Probable Repaired Source Genuine Example (Courtesy PCGS)

Probable Repaired Source Genuine Example (Courtesy PCGS)

“Obvious” after seeing the damaged example – hair re-engraved over repaired area.

Timeline for the 1796 “S-85” Large Cent:

1796 large cent counterfeit timeline, courtesy Jack D. Young, EAC

Comparison images of the author’s example (the only one documented to be in a TPG holder) and the last internet example documented to date:

Author’s Example (TPG holdered) and Internet Example, courtesy Jack D. Young, EAC

Author’s TPG-holdered Example (L); Internet Example (R)

As the others we have been discussing in this forum, these have proven to be very deceptive in the marketplace, although several examples have lately been rejected by the TPG’s. The last documented example sold “raw”, with the original listing terminated by the internet venue, but unfortunately the “seller” name was changed, the “coin” relisted and sold on the second try. The hope is we are turning the tide on these through documentation and communication throughout the hobby as a whole, but have a lot of work to do to that end.

Probable Repaired Source Internet Listing- July, 2016- terminated as a possible counterfeit.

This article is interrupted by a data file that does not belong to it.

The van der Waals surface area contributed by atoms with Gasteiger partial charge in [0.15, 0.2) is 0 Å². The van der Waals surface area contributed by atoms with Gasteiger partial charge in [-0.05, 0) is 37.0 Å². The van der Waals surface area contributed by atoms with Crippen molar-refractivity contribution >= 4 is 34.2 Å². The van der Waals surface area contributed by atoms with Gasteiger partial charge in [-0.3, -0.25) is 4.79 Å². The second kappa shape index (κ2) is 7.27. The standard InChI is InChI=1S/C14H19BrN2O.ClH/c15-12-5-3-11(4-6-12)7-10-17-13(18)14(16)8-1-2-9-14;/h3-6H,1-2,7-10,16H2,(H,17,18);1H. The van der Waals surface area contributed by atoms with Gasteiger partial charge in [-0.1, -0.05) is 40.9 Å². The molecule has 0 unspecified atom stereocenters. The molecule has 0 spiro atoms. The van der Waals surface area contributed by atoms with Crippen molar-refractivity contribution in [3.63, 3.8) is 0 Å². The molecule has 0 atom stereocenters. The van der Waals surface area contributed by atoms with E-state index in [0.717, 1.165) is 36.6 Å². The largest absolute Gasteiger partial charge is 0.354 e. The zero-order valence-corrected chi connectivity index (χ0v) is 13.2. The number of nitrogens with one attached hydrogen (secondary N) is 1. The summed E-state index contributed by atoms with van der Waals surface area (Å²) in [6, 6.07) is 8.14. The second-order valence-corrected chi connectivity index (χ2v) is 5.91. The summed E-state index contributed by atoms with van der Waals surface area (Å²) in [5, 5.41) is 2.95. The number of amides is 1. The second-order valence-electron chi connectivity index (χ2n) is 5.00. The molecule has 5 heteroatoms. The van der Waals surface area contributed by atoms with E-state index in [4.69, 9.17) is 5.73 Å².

Probable Repaired Source Internet Listing (July, 2016) terminated as a possible counterfeit

“Family” Portrait and Attribution Page:

1796 counterfeit source family portrait, courtesy Jack D. Young, EAC

Jack D. Young, EAC

Jack D. Young, EAC

Jack D. Young, EAC

More attribution pages in process; the focused Team of watchers and researchers on our Facebook page the “Dark Side” continues to be vigilant in the documentation and communication of these latest deceptive threats to our hobby!

As always, the research continues to be a collaborative effort with many EAC members and friends participating.



MORE Articles on Counterfeit Coins by Jack D. Young


Jack D. Young
Jack D. Young
An engineer by training, Jack D. Young is a researcher and author on the subject of the recent wave of deceptive struck counterfeits. He is the founder of the "Dark Side" Counterfeits and Fakes Facebook watch group, a participating member of Early American Coppers (EAC) since 2002, the Liberty Seated Collectors Club (LSCC), C4, the NLG, the ANA, and the ANS. Jack has consulted on the subject of counterfeits and their effect on the Hobby with staffers of the United States Senate Finance Committee, a senior member of the U.S. Secret Service (both with the ACTF as an Expert Network volunteer), and agents of both CBP and the Department of the Treasury. His work has appeared in various club journals, including The Numismatist, and he was acknowledged for his research by Q. David Bowers in the latter's The Copper Coins of Vermont (2018). The ACTF awarded Jack Young the Alan Kreuzer Award in 2019 and the PNG presented him with the Sol Kaplan Award in 2022. He started collecting as a youth, filling a Lincoln penny board with his grandmother, and continues to collect low-grade early large cents by date and some varieties.